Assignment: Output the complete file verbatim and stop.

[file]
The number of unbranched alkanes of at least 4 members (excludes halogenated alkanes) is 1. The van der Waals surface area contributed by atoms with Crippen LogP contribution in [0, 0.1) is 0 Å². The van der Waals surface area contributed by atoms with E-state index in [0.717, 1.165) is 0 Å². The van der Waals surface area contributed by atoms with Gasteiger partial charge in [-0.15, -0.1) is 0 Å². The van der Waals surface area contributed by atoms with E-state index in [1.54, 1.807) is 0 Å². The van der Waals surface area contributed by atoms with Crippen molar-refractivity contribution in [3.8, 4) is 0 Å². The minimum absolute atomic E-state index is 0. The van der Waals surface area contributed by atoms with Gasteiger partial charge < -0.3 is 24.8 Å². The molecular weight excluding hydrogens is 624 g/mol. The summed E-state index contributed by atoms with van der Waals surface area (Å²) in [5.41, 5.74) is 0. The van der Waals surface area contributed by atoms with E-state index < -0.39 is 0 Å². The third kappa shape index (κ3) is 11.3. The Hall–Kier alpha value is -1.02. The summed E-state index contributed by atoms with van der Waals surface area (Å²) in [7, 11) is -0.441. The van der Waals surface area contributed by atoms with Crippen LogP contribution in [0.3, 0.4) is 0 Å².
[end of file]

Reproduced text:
The number of unbranched alkanes of at least 4 members (excludes halogenated alkanes) is 1. The van der Waals surface area contributed by atoms with Crippen LogP contribution in [0, 0.1) is 0 Å². The van der Waals surface area contributed by atoms with E-state index in [0.717, 1.165) is 0 Å². The van der Waals surface area contributed by atoms with Gasteiger partial charge in [-0.15, -0.1) is 0 Å². The van der Waals surface area contributed by atoms with E-state index in [1.54, 1.807) is 0 Å². The van der Waals surface area contributed by atoms with Crippen molar-refractivity contribution in [3.8, 4) is 0 Å². The minimum absolute atomic E-state index is 0. The van der Waals surface area contributed by atoms with Gasteiger partial charge < -0.3 is 24.8 Å². The molecular weight excluding hydrogens is 624 g/mol. The summed E-state index contributed by atoms with van der Waals surface area (Å²) in [5.41, 5.74) is 0. The van der Waals surface area contributed by atoms with E-state index < -0.39 is 0 Å². The third kappa shape index (κ3) is 11.3. The Hall–Kier alpha value is -1.02. The summed E-state index contributed by atoms with van der Waals surface area (Å²) in [7, 11) is -0.441. The van der Waals surface area contributed by atoms with Crippen LogP contribution in [0.3, 0.4) is 0 Å².